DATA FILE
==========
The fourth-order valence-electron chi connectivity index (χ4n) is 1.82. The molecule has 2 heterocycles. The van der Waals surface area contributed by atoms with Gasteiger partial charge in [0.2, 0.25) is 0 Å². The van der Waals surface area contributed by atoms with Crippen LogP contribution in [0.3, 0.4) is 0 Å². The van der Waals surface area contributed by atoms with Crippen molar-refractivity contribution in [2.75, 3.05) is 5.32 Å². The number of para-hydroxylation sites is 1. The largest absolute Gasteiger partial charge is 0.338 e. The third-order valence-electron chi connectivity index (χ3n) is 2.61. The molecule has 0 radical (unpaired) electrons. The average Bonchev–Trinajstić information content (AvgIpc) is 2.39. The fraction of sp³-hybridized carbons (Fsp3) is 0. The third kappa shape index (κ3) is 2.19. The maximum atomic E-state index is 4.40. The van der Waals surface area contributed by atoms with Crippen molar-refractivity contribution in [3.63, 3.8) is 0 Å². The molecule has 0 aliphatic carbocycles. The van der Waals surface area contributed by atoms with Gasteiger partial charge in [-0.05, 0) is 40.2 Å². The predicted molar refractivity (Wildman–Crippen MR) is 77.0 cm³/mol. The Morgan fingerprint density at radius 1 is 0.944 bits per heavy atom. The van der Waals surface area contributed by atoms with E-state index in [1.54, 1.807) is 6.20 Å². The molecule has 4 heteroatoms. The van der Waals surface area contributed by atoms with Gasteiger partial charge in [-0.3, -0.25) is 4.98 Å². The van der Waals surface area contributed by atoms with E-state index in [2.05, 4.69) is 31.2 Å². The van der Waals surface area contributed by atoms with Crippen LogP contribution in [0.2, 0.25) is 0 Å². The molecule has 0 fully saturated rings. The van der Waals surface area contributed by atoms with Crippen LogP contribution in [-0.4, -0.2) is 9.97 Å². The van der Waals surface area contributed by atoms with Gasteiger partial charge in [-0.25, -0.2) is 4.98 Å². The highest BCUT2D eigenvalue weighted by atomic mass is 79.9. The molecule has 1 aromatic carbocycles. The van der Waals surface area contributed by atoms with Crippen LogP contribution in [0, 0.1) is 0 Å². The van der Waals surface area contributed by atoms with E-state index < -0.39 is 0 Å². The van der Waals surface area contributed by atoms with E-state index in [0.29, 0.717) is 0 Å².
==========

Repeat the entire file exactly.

The fourth-order valence-electron chi connectivity index (χ4n) is 1.82. The molecule has 2 heterocycles. The van der Waals surface area contributed by atoms with Gasteiger partial charge in [0.2, 0.25) is 0 Å². The van der Waals surface area contributed by atoms with Crippen LogP contribution in [0.3, 0.4) is 0 Å². The van der Waals surface area contributed by atoms with Crippen molar-refractivity contribution in [2.75, 3.05) is 5.32 Å². The number of para-hydroxylation sites is 1. The largest absolute Gasteiger partial charge is 0.338 e. The third-order valence-electron chi connectivity index (χ3n) is 2.61. The molecule has 0 radical (unpaired) electrons. The average Bonchev–Trinajstić information content (AvgIpc) is 2.39. The fraction of sp³-hybridized carbons (Fsp3) is 0. The third kappa shape index (κ3) is 2.19. The maximum atomic E-state index is 4.40. The van der Waals surface area contributed by atoms with Crippen molar-refractivity contribution in [3.63, 3.8) is 0 Å². The molecule has 0 aliphatic carbocycles. The van der Waals surface area contributed by atoms with Gasteiger partial charge in [-0.05, 0) is 40.2 Å². The predicted molar refractivity (Wildman–Crippen MR) is 77.0 cm³/mol. The Morgan fingerprint density at radius 1 is 0.944 bits per heavy atom. The van der Waals surface area contributed by atoms with E-state index in [1.54, 1.807) is 6.20 Å². The molecule has 4 heteroatoms. The van der Waals surface area contributed by atoms with Gasteiger partial charge in [-0.3, -0.25) is 4.98 Å². The van der Waals surface area contributed by atoms with E-state index in [2.05, 4.69) is 31.2 Å². The van der Waals surface area contributed by atoms with Crippen LogP contribution in [0.2, 0.25) is 0 Å². The molecule has 0 fully saturated rings. The van der Waals surface area contributed by atoms with Crippen LogP contribution in [-0.4, -0.2) is 9.97 Å². The van der Waals surface area contributed by atoms with Gasteiger partial charge in [-0.25, -0.2) is 4.98 Å². The highest BCUT2D eigenvalue weighted by atomic mass is 79.9. The molecule has 1 aromatic carbocycles. The van der Waals surface area contributed by atoms with Crippen LogP contribution in [0, 0.1) is 0 Å². The van der Waals surface area contributed by atoms with E-state index < -0.39 is 0 Å². The van der Waals surface area contributed by atoms with E-state index in [0.29, 0.717) is 0 Å².